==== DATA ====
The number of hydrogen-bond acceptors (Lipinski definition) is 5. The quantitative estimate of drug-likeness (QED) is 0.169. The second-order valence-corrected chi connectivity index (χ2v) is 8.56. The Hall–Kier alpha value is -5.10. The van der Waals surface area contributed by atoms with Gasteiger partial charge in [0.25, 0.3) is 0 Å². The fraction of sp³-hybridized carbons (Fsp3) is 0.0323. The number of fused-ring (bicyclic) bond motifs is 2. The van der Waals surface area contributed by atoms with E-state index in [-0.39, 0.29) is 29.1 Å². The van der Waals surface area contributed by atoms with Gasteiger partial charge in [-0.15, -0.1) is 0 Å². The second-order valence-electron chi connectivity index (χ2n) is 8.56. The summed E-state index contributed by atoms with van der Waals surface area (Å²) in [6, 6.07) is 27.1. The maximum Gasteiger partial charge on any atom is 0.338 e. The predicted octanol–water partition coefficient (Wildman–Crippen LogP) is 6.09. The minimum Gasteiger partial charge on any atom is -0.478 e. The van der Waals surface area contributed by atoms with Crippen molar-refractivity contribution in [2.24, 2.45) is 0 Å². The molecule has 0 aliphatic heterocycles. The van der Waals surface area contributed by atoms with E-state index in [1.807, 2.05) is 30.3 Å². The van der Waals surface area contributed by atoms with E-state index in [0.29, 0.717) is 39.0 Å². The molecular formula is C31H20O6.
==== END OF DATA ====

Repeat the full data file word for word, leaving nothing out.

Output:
The number of hydrogen-bond acceptors (Lipinski definition) is 5. The quantitative estimate of drug-likeness (QED) is 0.169. The second-order valence-corrected chi connectivity index (χ2v) is 8.56. The Hall–Kier alpha value is -5.10. The van der Waals surface area contributed by atoms with Gasteiger partial charge in [0.25, 0.3) is 0 Å². The fraction of sp³-hybridized carbons (Fsp3) is 0.0323. The number of fused-ring (bicyclic) bond motifs is 2. The van der Waals surface area contributed by atoms with E-state index in [-0.39, 0.29) is 29.1 Å². The van der Waals surface area contributed by atoms with Gasteiger partial charge in [-0.15, -0.1) is 0 Å². The second-order valence-electron chi connectivity index (χ2n) is 8.56. The summed E-state index contributed by atoms with van der Waals surface area (Å²) in [6, 6.07) is 27.1. The maximum Gasteiger partial charge on any atom is 0.338 e. The predicted octanol–water partition coefficient (Wildman–Crippen LogP) is 6.09. The minimum Gasteiger partial charge on any atom is -0.478 e. The van der Waals surface area contributed by atoms with Crippen molar-refractivity contribution in [2.24, 2.45) is 0 Å². The molecule has 0 aliphatic heterocycles. The van der Waals surface area contributed by atoms with E-state index in [1.807, 2.05) is 30.3 Å². The van der Waals surface area contributed by atoms with E-state index in [0.29, 0.717) is 39.0 Å². The molecular formula is C31H20O6.